When U.S. and Indonesian officials met in Jakarta in late April to discuss resumption of military cooperation, it should have caused alarm bells to ring all over Washington.
Palestine has scarce resources to face the enormous challenges in a struggle that has now continued for over five decades.
Both in the U.S. and in Israel, government policy and actions do not reflect popular sentiment.
To understand the resilience of the Palestinian community is to take a more detailed--albeit less dramatic--look at what is happening on the ground behind the bleak daily headlines.
Until America finds its own voice in the Palestinian-Israeli dispute, it is unlikely that America's voice will be heard or heeded in the Arab world.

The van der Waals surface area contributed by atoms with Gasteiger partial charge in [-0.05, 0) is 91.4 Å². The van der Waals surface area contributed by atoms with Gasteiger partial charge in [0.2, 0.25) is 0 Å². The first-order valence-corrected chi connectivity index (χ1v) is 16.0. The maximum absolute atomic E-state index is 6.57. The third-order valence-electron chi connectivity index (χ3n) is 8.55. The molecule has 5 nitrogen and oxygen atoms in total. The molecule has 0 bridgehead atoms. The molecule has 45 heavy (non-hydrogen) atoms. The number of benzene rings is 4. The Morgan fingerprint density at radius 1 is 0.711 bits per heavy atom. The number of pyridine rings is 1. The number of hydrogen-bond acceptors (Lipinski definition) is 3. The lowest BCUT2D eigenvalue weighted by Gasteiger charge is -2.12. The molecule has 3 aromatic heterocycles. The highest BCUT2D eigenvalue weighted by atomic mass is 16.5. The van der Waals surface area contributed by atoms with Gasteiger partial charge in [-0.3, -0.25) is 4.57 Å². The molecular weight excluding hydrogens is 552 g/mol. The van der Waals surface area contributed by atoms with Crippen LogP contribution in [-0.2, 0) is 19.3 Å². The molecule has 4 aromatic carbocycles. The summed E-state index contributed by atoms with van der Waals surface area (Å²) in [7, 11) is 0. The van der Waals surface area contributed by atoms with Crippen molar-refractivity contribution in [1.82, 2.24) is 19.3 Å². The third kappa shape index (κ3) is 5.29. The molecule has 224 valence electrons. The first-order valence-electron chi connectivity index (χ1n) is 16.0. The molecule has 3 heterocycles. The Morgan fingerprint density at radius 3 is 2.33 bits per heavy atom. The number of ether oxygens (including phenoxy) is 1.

The Palestinians are doing what any American citizen would do: we are fighting for our rights.
Venezuela is not just another banana-oil republic; and the United States has, once again, deeply damaged itself in Latin America.
he conflict between forces loyal to President Hugo Chavez and those opposed to him heated up particularly after November 2001, when Chavez, using new powers granted him by the National Assembly, passed 49 laws, some of which were extremely controversial--
Oil policy must be seen within the context of Chávez's larger political project, which is an attempt to construct an alternative to neoliberal globalization.
President Bush is currently being assailed from all sides for his Middle East foreign policy.